Irish-tinged Bah-sten punks Street Dogs, who are tight with Scottish-tinged Ew-sten punks, mosh down to Walters Friday night with Detroit psychobilly freakouts the Koffin Kats. Street Dogs' fellow New Englanders Roll the Tanks, whose song "Toeing the Line" was recently featured on Alternative Press' Web site (just like Houston's Something Fierce!) and Chicago's dangerous Downtown Struts make it a foursome.
Rootsy Dallas duo The O's, who recently got back from the UK and Ireland and released their second album, Between the Two, play the Continental Club tonight with Houston's mysterious JW Americana. Actually, by "mysterious" we meant "a hell of a good time." Oops.
Outside the Loop gig of the weekend: Country gal Miss Leslie, whose heartbreaky songs were recently heard in theaters in Richard Linklater's so-crazy-it's-true East Texas flick Bernie, a sweet lil' comedy about a dead lady in a freezer and the funeral director who killed her (but loved her too), releases a new Kickstarter CD Saturday at the Track Shack all the way up in Spring (25811 W. Hardy Rd.). Leslie, if you read this, send us one please?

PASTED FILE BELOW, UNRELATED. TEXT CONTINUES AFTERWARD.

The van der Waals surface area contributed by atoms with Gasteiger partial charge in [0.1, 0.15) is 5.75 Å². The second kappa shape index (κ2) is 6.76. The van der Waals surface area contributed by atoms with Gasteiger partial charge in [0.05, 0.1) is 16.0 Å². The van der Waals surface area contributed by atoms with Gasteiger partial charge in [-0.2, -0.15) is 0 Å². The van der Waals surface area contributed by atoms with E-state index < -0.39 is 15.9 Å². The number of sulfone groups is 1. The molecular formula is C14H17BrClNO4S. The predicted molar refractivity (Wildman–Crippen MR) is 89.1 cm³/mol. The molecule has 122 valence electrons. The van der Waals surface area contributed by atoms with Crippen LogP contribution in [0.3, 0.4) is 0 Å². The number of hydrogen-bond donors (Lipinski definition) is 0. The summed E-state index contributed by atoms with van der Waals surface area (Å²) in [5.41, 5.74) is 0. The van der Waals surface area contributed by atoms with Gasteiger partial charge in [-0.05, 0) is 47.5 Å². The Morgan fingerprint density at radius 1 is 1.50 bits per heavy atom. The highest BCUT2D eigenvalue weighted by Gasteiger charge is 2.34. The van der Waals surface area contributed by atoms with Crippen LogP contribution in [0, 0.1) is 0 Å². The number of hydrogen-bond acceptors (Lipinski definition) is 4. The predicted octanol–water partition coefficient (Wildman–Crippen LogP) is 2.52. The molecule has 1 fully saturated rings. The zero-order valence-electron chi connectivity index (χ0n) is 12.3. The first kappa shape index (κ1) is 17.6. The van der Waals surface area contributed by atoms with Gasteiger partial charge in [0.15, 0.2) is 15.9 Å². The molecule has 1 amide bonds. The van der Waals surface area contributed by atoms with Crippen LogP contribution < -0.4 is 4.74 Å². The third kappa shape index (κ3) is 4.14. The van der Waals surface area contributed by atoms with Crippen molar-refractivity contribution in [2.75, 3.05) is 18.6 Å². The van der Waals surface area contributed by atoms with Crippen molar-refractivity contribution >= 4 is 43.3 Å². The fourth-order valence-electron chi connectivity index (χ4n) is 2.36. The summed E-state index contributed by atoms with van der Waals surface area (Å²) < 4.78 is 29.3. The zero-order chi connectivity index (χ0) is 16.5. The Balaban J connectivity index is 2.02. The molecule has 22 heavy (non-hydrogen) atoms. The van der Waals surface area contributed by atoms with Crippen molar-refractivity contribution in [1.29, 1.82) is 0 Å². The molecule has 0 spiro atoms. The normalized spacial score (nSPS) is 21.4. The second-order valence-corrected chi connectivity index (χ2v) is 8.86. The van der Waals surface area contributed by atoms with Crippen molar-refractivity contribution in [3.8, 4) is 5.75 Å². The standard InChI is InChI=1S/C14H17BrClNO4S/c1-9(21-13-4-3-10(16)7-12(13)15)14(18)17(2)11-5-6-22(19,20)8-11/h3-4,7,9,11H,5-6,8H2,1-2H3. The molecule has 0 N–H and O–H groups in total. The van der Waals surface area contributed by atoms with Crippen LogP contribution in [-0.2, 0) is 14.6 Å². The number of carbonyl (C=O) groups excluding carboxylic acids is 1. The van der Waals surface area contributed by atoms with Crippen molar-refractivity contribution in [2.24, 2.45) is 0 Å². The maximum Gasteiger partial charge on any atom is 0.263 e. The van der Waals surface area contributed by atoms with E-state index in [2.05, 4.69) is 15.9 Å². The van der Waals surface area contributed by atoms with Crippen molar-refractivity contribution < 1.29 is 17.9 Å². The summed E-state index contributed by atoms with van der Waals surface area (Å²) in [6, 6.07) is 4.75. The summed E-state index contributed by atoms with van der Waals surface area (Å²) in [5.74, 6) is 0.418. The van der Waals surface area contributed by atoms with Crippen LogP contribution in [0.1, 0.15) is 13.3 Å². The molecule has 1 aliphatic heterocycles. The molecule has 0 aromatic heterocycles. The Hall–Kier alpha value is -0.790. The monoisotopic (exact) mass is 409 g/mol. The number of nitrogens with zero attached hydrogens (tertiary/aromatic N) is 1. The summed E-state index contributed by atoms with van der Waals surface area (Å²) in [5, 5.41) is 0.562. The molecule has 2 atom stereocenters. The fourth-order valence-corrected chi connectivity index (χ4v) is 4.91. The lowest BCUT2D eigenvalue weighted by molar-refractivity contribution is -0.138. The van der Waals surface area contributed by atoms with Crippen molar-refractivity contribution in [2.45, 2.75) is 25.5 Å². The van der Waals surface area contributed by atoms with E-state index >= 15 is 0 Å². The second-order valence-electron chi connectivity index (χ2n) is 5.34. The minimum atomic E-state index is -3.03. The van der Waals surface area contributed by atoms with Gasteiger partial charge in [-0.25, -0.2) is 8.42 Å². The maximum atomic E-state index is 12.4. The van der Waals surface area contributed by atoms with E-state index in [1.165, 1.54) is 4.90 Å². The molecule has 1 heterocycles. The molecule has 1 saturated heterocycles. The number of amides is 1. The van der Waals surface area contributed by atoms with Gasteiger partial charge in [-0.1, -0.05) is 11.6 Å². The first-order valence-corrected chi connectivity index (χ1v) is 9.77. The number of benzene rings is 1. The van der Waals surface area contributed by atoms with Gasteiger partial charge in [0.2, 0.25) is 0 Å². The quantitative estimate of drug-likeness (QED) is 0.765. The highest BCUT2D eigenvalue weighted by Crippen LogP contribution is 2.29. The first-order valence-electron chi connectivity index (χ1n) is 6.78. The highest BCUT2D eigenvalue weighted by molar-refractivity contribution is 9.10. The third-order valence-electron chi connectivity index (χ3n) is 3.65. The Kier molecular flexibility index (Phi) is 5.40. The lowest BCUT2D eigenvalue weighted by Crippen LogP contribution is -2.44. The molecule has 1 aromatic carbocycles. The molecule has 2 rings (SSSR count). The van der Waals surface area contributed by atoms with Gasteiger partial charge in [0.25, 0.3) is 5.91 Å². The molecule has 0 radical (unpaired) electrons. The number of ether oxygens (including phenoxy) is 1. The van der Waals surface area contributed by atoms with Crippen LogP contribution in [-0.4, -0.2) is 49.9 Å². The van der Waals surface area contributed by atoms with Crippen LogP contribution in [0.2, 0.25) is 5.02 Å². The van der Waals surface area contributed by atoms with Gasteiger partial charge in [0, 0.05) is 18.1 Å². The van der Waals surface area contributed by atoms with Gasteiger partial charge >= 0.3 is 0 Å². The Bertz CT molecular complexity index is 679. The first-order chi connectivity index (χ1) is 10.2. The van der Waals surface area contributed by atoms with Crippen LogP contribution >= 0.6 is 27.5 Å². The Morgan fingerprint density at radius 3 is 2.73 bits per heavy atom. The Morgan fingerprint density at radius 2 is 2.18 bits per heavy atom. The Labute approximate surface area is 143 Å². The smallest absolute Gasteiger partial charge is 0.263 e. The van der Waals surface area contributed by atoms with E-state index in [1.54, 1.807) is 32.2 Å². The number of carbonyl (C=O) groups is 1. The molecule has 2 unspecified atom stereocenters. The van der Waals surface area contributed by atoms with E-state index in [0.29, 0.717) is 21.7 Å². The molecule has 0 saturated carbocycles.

Is this a jazz singer I see before me? Why yes, pilgrim, if by "jazz singer" you mean someone who can caress Brian Wilson's "I Just Wasn't Made for These Times" the way Kat Edmonson does. The old soul and 29-year-old Austinite's second album Way Down Low is catching on quick with the NPR set. Edmonson seduces her way through two sets Sunday at the Mucky Duck starting at 6 p.m. Late show at 8:30.
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Also Sunday, Cactus Music has two generations of folk-rock rabble-rousers, after a fashion. First up at 3 p.m. is Two Gallants, the Bay Area duo whose October 2006 squabble with some HPD cops lit the fuse that led to all sorts of changes within Houston's indie scene, so thanks guys... we think. The encore is a listening party for Bob Dylan's fortysomethingth album Tempest, which Rolling Stone recently called his most disturbing work yet. Really, Bob? Free Tempest posters too.
Make it a good one.